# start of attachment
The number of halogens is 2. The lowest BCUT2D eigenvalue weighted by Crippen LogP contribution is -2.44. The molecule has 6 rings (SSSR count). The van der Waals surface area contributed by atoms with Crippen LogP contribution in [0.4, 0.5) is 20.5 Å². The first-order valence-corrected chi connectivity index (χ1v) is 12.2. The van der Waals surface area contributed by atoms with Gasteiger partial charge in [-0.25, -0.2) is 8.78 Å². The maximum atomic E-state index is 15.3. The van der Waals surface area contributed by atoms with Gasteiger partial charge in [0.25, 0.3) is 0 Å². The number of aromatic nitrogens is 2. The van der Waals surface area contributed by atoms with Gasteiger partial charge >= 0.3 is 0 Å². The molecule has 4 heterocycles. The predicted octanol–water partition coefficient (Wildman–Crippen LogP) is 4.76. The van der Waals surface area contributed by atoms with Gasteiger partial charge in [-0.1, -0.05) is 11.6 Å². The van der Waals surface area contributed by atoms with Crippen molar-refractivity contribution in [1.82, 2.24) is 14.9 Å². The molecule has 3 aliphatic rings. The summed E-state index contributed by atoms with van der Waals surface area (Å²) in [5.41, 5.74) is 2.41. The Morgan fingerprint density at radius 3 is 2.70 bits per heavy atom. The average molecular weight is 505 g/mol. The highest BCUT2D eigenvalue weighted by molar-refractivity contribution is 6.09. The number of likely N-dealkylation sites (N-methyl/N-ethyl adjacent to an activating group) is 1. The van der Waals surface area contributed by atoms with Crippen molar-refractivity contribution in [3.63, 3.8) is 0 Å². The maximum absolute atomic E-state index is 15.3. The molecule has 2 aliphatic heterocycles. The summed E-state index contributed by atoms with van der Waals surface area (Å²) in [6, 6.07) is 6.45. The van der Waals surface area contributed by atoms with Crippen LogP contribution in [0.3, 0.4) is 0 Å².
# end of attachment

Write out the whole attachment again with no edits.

The number of halogens is 2. The lowest BCUT2D eigenvalue weighted by Crippen LogP contribution is -2.44. The molecule has 6 rings (SSSR count). The van der Waals surface area contributed by atoms with Crippen LogP contribution in [0.4, 0.5) is 20.5 Å². The first-order valence-corrected chi connectivity index (χ1v) is 12.2. The van der Waals surface area contributed by atoms with Gasteiger partial charge in [-0.25, -0.2) is 8.78 Å². The maximum atomic E-state index is 15.3. The van der Waals surface area contributed by atoms with Gasteiger partial charge in [0.25, 0.3) is 0 Å². The number of aromatic nitrogens is 2. The van der Waals surface area contributed by atoms with Gasteiger partial charge >= 0.3 is 0 Å². The molecule has 4 heterocycles. The predicted octanol–water partition coefficient (Wildman–Crippen LogP) is 4.76. The van der Waals surface area contributed by atoms with Gasteiger partial charge in [-0.1, -0.05) is 11.6 Å². The van der Waals surface area contributed by atoms with Crippen molar-refractivity contribution in [1.82, 2.24) is 14.9 Å². The molecule has 3 aliphatic rings. The summed E-state index contributed by atoms with van der Waals surface area (Å²) in [5.41, 5.74) is 2.41. The Morgan fingerprint density at radius 3 is 2.70 bits per heavy atom. The average molecular weight is 505 g/mol. The highest BCUT2D eigenvalue weighted by molar-refractivity contribution is 6.09. The number of likely N-dealkylation sites (N-methyl/N-ethyl adjacent to an activating group) is 1. The van der Waals surface area contributed by atoms with Crippen molar-refractivity contribution in [3.63, 3.8) is 0 Å². The maximum absolute atomic E-state index is 15.3. The molecule has 2 aliphatic heterocycles. The summed E-state index contributed by atoms with van der Waals surface area (Å²) in [6, 6.07) is 6.45. The van der Waals surface area contributed by atoms with Crippen LogP contribution in [0.3, 0.4) is 0 Å².